Sunday, May 22, 2016

Echoes of Yesterday and Tomorrow

Pope Benedict with the Vox Clara Committee
As a personal/professional aside, you might find John Allen's article on the "Liturgy wars" in Crux to be interesting.  The reference is a bit self-indulgent, since I am quoted in the article, but it does bring to mind what I believe to be one of the most important pastoral initiatives of our time.  Perhaps, this would not be a bad time to return to the opening paragraphs of the instruction Liturgiam authenticam, the instruction upon which the translation was based.

1. The Second Vatican Council strongly desired to preserve with care the authentic Liturgy, which flows forth from the Church’s living and most ancient spiritual tradition, and to adapt it with pastoral wisdom to the genius of the various peoples so that the faithful might find in their full, conscious, and active participation in the sacred actions – especially the celebration of the Sacraments – an abundant source of graces and a means for their own continual formation in the Christian mystery.
2. Thereupon there began, under the care of the Supreme Pontiffs, the great work of renewal of the liturgical books of the Roman Rite, a work which included their translation into vernacular languages, with the purpose of bringing about in the most diligent way that renewal of the sacred Liturgy which was one of the foremost intentions of the Council. 
3. The liturgical renewal thus far has seen positive results, achieved through the labor and the skill of many, but in particular of the Bishops, to whose care and zeal this great and difficult charge is entrusted. Even so, the greatest prudence and attention is required in the preparation of liturgical books marked by sound doctrine, which are exact in wording, free from all ideological influence, and otherwise endowed with those qualities by which the sacred mysteries of salvation and the indefectible faith of the Church are efficaciously transmitted by means of human language to prayer, and worthy worship is offered to God the Most High. 
4. The Second Vatican Ecumenical Council in its deliberations and decrees assigned a singular importance to the liturgical rites, the ecclesiastical traditions, and the discipline of Christian life proper to those particular Churches, especially of the East, which are distinguished by their venerable antiquity, manifesting in various ways the tradition received through the Fathers from the Apostles. The Council asked that the traditions of each of these particular Churches be preserved whole and intact. For this reason, even while calling for the revision of the various Rites in accordance with sound tradition, the Council set forth the principle that only those changes were to be introduced which would foster their specific organic development. Clearly, the same vigilance is required for the safeguarding and the authentic development of the liturgical rites, the ecclesiastical traditions, and the discipline of the Latin Church, and in particular, of the Roman Rite. The same care must be brought also to the translation of the liturgical texts into vernacular languages. This is especially true as regards the Roman Missal, which will thus continue to be maintained as an outstanding sign and instrument of the integrity and unity of the Roman Rite.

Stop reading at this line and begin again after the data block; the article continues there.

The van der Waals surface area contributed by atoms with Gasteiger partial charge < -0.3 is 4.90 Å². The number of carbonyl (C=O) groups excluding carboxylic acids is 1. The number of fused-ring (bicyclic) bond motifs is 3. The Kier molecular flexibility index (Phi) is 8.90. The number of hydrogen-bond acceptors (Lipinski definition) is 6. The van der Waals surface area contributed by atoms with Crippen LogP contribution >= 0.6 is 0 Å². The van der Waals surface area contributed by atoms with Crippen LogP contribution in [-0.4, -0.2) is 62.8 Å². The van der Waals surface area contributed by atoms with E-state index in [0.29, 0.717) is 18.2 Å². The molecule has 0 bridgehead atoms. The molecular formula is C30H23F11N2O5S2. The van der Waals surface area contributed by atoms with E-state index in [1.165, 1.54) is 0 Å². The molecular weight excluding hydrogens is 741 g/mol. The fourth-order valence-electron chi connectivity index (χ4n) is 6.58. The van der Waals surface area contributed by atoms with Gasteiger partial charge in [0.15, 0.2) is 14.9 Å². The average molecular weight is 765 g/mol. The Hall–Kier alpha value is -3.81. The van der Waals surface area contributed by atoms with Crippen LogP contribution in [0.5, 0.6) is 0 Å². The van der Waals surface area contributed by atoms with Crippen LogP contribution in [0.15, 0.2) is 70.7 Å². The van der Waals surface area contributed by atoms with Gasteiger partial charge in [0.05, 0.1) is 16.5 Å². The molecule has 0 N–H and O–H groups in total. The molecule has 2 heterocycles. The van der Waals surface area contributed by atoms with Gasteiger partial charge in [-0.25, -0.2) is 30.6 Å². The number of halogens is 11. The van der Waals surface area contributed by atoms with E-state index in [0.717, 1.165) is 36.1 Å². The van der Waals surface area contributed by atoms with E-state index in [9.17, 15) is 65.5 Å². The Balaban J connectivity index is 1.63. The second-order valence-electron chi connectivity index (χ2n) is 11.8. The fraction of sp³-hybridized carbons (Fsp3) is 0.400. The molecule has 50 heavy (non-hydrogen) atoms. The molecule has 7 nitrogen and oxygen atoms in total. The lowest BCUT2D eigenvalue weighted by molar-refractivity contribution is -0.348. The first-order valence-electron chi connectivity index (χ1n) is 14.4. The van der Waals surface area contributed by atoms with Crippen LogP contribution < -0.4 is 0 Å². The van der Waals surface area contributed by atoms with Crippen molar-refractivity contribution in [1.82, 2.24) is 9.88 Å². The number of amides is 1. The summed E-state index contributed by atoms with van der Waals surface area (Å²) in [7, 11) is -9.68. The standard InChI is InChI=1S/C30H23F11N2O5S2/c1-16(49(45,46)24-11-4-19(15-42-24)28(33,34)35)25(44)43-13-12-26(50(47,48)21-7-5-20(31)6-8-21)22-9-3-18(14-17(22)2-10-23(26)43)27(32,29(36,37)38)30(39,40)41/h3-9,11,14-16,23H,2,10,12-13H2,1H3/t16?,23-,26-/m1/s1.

5. Indeed, it may be affirmed that the Roman Rite is itself a precious example and an instrument of true inculturation. For the Roman Rite is marked by a signal capacity for assimilating into itself spoken and sung texts, gestures and rites derived from the customs and the genius of diverse nations and particular Churches – both Eastern and Western – into a harmonious unity that transcends the boundaries of any single region. This characteristic is particularly evident in its orations, which exhibit a capacity to transcend the limits of their original situation so as to become the prayers of Christians in any time or place. In preparing all translations of the liturgical books, the greatest care is to be taken to maintain the identity and unitary expression of the Roman Rite, not as a sort of historical monument, but rather as a manifestation of the theological realities of ecclesial communion and unity. The work of inculturation, of which the translation into vernacular languages is a part, is not therefore to be considered an avenue for the creation of new varieties or families of rites; on the contrary, it should be recognized that any adaptations introduced out of cultural or pastoral necessity thereby become part of the Roman Rite, and are to be inserted into it in a harmonious way.